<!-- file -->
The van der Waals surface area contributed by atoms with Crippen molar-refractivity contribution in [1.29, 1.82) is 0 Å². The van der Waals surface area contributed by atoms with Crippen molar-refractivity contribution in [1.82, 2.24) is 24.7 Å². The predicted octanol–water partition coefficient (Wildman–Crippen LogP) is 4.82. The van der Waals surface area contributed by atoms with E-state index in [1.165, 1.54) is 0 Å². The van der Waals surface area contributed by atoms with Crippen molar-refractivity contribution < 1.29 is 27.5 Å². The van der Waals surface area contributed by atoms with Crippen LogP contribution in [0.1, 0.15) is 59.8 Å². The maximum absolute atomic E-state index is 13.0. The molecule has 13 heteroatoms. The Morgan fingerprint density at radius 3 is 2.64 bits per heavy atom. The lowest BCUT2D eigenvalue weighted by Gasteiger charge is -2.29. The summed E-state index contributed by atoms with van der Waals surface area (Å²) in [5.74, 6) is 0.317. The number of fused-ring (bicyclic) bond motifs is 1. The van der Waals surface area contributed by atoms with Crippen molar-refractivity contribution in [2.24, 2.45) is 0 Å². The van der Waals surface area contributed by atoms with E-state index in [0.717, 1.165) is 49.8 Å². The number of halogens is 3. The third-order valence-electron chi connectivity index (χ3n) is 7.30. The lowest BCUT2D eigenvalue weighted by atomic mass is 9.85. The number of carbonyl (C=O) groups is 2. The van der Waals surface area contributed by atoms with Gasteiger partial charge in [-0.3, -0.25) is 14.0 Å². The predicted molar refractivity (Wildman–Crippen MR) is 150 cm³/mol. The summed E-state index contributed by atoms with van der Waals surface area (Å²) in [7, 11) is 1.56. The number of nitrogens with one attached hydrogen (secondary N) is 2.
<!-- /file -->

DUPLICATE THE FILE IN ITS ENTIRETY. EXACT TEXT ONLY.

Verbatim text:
The van der Waals surface area contributed by atoms with Crippen molar-refractivity contribution in [1.29, 1.82) is 0 Å². The van der Waals surface area contributed by atoms with Crippen molar-refractivity contribution in [1.82, 2.24) is 24.7 Å². The predicted octanol–water partition coefficient (Wildman–Crippen LogP) is 4.82. The van der Waals surface area contributed by atoms with E-state index in [1.165, 1.54) is 0 Å². The van der Waals surface area contributed by atoms with Crippen molar-refractivity contribution < 1.29 is 27.5 Å². The van der Waals surface area contributed by atoms with Crippen LogP contribution in [0.1, 0.15) is 59.8 Å². The maximum absolute atomic E-state index is 13.0. The molecule has 13 heteroatoms. The Morgan fingerprint density at radius 3 is 2.64 bits per heavy atom. The lowest BCUT2D eigenvalue weighted by Gasteiger charge is -2.29. The summed E-state index contributed by atoms with van der Waals surface area (Å²) in [5.74, 6) is 0.317. The number of fused-ring (bicyclic) bond motifs is 1. The van der Waals surface area contributed by atoms with Crippen molar-refractivity contribution in [2.24, 2.45) is 0 Å². The van der Waals surface area contributed by atoms with E-state index in [0.717, 1.165) is 49.8 Å². The number of halogens is 3. The third-order valence-electron chi connectivity index (χ3n) is 7.30. The lowest BCUT2D eigenvalue weighted by atomic mass is 9.85. The number of carbonyl (C=O) groups is 2. The van der Waals surface area contributed by atoms with Gasteiger partial charge in [-0.3, -0.25) is 14.0 Å². The predicted molar refractivity (Wildman–Crippen MR) is 150 cm³/mol. The summed E-state index contributed by atoms with van der Waals surface area (Å²) in [7, 11) is 1.56. The number of nitrogens with one attached hydrogen (secondary N) is 2.